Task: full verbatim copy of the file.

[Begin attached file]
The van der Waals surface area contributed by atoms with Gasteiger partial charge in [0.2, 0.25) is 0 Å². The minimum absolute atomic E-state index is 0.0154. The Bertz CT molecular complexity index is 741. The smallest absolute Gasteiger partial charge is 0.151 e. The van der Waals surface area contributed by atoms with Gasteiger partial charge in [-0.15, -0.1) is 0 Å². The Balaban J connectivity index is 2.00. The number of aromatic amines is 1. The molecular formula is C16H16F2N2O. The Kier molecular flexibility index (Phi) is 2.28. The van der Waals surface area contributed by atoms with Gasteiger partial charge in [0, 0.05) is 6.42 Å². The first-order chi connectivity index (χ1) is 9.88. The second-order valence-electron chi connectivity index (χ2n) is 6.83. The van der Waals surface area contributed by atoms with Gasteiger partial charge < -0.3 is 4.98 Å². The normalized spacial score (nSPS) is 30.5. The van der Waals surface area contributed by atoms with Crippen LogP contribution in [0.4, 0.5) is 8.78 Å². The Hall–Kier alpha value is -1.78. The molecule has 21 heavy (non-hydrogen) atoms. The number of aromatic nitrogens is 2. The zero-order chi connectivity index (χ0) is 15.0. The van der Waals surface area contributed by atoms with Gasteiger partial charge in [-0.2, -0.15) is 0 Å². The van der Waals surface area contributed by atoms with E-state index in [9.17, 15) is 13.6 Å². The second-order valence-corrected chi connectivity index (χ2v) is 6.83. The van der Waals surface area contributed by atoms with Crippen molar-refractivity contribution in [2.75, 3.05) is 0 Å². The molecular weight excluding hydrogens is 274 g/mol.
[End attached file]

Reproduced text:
The van der Waals surface area contributed by atoms with Gasteiger partial charge in [0.2, 0.25) is 0 Å². The minimum absolute atomic E-state index is 0.0154. The Bertz CT molecular complexity index is 741. The smallest absolute Gasteiger partial charge is 0.151 e. The van der Waals surface area contributed by atoms with Gasteiger partial charge in [-0.15, -0.1) is 0 Å². The Balaban J connectivity index is 2.00. The number of aromatic amines is 1. The molecular formula is C16H16F2N2O. The Kier molecular flexibility index (Phi) is 2.28. The van der Waals surface area contributed by atoms with Gasteiger partial charge in [0, 0.05) is 6.42 Å². The first-order chi connectivity index (χ1) is 9.88. The second-order valence-electron chi connectivity index (χ2n) is 6.83. The van der Waals surface area contributed by atoms with Gasteiger partial charge < -0.3 is 4.98 Å². The normalized spacial score (nSPS) is 30.5. The van der Waals surface area contributed by atoms with Crippen LogP contribution in [0.4, 0.5) is 8.78 Å². The Hall–Kier alpha value is -1.78. The molecule has 21 heavy (non-hydrogen) atoms. The number of aromatic nitrogens is 2. The zero-order chi connectivity index (χ0) is 15.0. The van der Waals surface area contributed by atoms with Gasteiger partial charge in [-0.2, -0.15) is 0 Å². The van der Waals surface area contributed by atoms with E-state index in [9.17, 15) is 13.6 Å². The second-order valence-corrected chi connectivity index (χ2v) is 6.83. The van der Waals surface area contributed by atoms with Crippen molar-refractivity contribution in [2.75, 3.05) is 0 Å². The molecular weight excluding hydrogens is 274 g/mol.